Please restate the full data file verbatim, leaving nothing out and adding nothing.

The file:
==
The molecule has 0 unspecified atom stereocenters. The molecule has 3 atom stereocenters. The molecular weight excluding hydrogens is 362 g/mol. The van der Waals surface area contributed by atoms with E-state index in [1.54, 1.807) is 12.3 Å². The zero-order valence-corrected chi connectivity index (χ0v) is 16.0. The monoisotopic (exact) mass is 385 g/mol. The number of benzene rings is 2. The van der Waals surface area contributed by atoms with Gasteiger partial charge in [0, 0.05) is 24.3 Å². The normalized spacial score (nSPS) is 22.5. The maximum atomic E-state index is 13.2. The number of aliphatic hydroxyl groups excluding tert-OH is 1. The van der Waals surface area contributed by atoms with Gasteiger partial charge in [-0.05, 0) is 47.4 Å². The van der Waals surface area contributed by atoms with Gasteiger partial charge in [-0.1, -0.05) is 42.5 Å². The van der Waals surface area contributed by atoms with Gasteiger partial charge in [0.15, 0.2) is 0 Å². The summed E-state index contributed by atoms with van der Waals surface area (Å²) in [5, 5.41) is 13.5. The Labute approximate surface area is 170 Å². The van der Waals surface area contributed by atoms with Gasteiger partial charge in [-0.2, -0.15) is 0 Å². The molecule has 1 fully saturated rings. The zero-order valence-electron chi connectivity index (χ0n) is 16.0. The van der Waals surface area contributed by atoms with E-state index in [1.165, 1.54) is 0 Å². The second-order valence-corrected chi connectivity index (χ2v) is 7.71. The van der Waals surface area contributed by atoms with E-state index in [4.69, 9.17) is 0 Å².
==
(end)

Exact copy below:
The molecule has 0 unspecified atom stereocenters. The molecule has 3 atom stereocenters. The molecular weight excluding hydrogens is 362 g/mol. The van der Waals surface area contributed by atoms with E-state index in [1.54, 1.807) is 12.3 Å². The zero-order valence-corrected chi connectivity index (χ0v) is 16.0. The monoisotopic (exact) mass is 385 g/mol. The number of benzene rings is 2. The van der Waals surface area contributed by atoms with Gasteiger partial charge in [0, 0.05) is 24.3 Å². The normalized spacial score (nSPS) is 22.5. The maximum atomic E-state index is 13.2. The number of aliphatic hydroxyl groups excluding tert-OH is 1. The van der Waals surface area contributed by atoms with Gasteiger partial charge in [-0.05, 0) is 47.4 Å². The van der Waals surface area contributed by atoms with Gasteiger partial charge in [-0.1, -0.05) is 42.5 Å². The van der Waals surface area contributed by atoms with Gasteiger partial charge in [0.15, 0.2) is 0 Å². The summed E-state index contributed by atoms with van der Waals surface area (Å²) in [5, 5.41) is 13.5. The Labute approximate surface area is 170 Å². The van der Waals surface area contributed by atoms with Gasteiger partial charge in [-0.2, -0.15) is 0 Å². The molecule has 1 fully saturated rings. The zero-order valence-electron chi connectivity index (χ0n) is 16.0. The van der Waals surface area contributed by atoms with E-state index in [1.165, 1.54) is 0 Å². The second-order valence-corrected chi connectivity index (χ2v) is 7.71. The van der Waals surface area contributed by atoms with E-state index in [4.69, 9.17) is 0 Å².